How are potentials realized?
The question of how potentiality becomes actuality is taken up somewhat more fully in Dharmakīrti’s arguments adduced to demonstrate the non-existence of God. The first observations that Dharmakīrti makes are:
- that a permanent, unchanging entity such as God would have to have exactly the same nature before the creation of the world as after;
- there would be no difference whatsoever between God as creator and God as a being that is not yet a creator.
- To be a cause of something is to undergo some change, as when a seed and the earth in which it is planted undergo changes in nature as they evolve into a shoot.
- But if God undergoes no changes in nature, then he surely cannot be regarded as the cause of everything.
Even if there is no apparent change in nature within the cause itself, there must be some change in at least the cause’s circumstances. For example, it must move from one place to another, or it must come into contact with an object with which it was not previously in contact. A weapon, for example, can be recognized as the cause of the wound in the body only if the body is not wounded before contact with the weapon, then contacts the weapon, and immediately upon such contact develops a wound. But if God is supposed to be omnipresent and therefore always in contact with everything, it cannot then be the case that God comes into contact with a thing with which he was not previously in contact, and so it is impossible that a change in some object be due solely to that object’s change in relationship with God.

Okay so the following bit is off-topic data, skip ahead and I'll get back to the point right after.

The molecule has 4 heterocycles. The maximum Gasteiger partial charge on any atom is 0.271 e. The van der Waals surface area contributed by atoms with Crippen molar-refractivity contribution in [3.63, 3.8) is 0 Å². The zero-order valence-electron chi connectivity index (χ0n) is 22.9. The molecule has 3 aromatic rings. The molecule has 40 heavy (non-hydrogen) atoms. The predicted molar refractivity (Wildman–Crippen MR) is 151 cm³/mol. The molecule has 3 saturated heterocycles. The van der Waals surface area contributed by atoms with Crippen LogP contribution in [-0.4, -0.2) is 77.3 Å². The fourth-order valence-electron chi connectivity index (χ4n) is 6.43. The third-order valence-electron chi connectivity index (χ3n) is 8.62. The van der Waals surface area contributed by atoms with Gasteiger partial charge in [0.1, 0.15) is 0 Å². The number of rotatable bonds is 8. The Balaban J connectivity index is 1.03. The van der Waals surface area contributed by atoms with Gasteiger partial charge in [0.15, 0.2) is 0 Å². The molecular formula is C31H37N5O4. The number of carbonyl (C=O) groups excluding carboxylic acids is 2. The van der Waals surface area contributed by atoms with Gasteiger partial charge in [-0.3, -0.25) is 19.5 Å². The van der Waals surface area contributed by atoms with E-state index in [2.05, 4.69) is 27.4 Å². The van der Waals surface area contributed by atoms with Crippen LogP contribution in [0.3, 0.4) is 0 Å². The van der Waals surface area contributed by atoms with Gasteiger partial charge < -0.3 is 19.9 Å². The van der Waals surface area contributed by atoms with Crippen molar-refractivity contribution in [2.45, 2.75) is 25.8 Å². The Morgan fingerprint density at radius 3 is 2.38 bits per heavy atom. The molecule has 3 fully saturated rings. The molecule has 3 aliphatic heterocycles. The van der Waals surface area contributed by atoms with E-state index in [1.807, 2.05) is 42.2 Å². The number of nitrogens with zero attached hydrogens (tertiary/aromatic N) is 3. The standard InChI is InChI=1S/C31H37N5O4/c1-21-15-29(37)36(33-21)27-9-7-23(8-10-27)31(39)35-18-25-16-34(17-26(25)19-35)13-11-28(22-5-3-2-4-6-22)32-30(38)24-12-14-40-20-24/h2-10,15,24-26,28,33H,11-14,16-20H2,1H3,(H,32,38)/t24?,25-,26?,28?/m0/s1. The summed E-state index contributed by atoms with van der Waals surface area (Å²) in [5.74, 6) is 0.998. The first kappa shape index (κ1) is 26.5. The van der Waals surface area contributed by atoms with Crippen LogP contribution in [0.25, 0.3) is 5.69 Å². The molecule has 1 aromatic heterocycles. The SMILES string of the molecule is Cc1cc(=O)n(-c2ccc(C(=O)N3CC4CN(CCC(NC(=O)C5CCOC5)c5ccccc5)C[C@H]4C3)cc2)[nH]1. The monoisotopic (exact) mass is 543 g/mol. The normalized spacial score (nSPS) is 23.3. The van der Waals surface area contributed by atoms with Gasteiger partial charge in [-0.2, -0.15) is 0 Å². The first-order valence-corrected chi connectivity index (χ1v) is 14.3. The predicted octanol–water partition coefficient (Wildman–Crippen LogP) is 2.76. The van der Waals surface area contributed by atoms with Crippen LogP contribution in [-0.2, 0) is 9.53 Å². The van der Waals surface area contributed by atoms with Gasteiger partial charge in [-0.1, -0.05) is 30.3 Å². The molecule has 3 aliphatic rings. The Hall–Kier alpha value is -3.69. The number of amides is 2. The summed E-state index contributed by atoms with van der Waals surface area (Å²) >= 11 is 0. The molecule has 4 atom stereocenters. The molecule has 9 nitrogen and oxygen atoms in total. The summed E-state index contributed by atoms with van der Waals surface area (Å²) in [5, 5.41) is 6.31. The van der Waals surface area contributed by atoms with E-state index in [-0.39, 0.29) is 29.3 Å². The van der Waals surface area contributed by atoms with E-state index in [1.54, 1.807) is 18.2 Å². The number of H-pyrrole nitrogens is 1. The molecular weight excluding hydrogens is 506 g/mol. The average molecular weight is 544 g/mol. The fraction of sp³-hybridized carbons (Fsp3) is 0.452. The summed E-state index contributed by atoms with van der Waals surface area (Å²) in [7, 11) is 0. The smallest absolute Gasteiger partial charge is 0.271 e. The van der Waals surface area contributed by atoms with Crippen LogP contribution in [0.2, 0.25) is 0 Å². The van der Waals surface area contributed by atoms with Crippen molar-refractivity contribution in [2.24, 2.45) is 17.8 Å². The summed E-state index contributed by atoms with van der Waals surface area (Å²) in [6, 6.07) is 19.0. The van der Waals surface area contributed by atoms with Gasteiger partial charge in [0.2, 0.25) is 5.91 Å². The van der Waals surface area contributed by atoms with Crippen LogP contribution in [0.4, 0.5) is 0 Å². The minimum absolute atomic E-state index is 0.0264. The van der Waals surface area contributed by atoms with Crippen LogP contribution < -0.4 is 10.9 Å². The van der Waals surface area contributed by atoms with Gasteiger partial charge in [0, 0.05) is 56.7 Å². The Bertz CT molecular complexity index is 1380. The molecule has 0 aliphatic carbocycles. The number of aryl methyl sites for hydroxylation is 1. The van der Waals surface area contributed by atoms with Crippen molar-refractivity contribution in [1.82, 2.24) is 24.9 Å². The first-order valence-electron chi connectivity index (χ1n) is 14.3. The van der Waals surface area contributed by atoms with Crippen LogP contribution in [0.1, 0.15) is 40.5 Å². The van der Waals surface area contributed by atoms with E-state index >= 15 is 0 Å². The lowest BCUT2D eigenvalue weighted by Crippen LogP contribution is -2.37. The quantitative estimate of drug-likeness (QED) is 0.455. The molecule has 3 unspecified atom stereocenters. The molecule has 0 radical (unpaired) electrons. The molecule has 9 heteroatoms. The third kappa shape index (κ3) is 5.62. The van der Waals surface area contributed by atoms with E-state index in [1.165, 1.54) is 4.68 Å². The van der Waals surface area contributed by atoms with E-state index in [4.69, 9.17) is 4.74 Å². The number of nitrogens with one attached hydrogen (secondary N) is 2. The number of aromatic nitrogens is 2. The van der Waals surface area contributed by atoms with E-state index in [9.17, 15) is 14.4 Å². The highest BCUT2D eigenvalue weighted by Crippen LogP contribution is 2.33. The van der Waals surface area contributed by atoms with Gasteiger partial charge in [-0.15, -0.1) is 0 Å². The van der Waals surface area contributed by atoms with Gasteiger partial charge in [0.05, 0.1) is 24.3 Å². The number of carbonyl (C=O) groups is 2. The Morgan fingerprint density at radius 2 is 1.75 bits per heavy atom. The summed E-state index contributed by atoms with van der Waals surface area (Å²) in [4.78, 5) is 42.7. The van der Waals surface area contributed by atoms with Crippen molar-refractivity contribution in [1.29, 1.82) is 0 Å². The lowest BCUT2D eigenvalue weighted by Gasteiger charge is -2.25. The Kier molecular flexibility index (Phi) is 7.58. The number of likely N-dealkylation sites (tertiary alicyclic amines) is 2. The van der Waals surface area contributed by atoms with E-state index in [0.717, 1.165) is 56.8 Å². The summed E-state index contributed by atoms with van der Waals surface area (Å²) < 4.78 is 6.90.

Central to Dharmakīrti’s argument is the claim that no action is possible without change, and so no unchanging thing can perform the action of creating the universe. In this connection he anticipates a possible counter-example that might be cited to disprove this central claim. A sense object such as a patch of color apparently undergoes no change at all when it is perceived, and yet it is acknowledged as a cause of sight, as can be shown by pointing out that sight occurs when a patch of color is present and fails to occur when no visible object is present. Is it not possible, therefore, that God can be an unchanging cause of the universe in the same way that a patch of color is an unchanging cause of vision? Dharmakīrti replies to this hypothetical counter-argument by stating the principle that nothing can become an actuality without first being a potential. A visible object could never actually be seen unless it had the potential to be seen, and so a sense object must have an intrinsic potential to be sensed, and this potential must be in some way triggered into actuality. Similarly, if God is a creator of the universe, it must be admitted that he has a potential to create that exists prior to his actually creating anything. But if this is so, we must ask how that potential becomes realized. A visible object’s potential to be seen, for example, is triggered into actuality by factors extrinsic to the visible object itself; there must be such factors as light, a sentient being with a functioning eye and an attentive mind and so forth, or else the potentially visible object cannot actually be seen. But is there a similar set of factors extrinsic to God that are required to trigger his potential to create? If so, then God is at least not a sufficient condition for creation of the universe―whether or not he is a necessary condition is a separate question, to which we shall return later. But if there are not factors extrinsic to God that are required to trigger his potential to create, then the conversion of God’s potentiality into actuality must be seen as an action that he himself performs. But if God performs an action, then he must undergo change and thus cannot be permanent.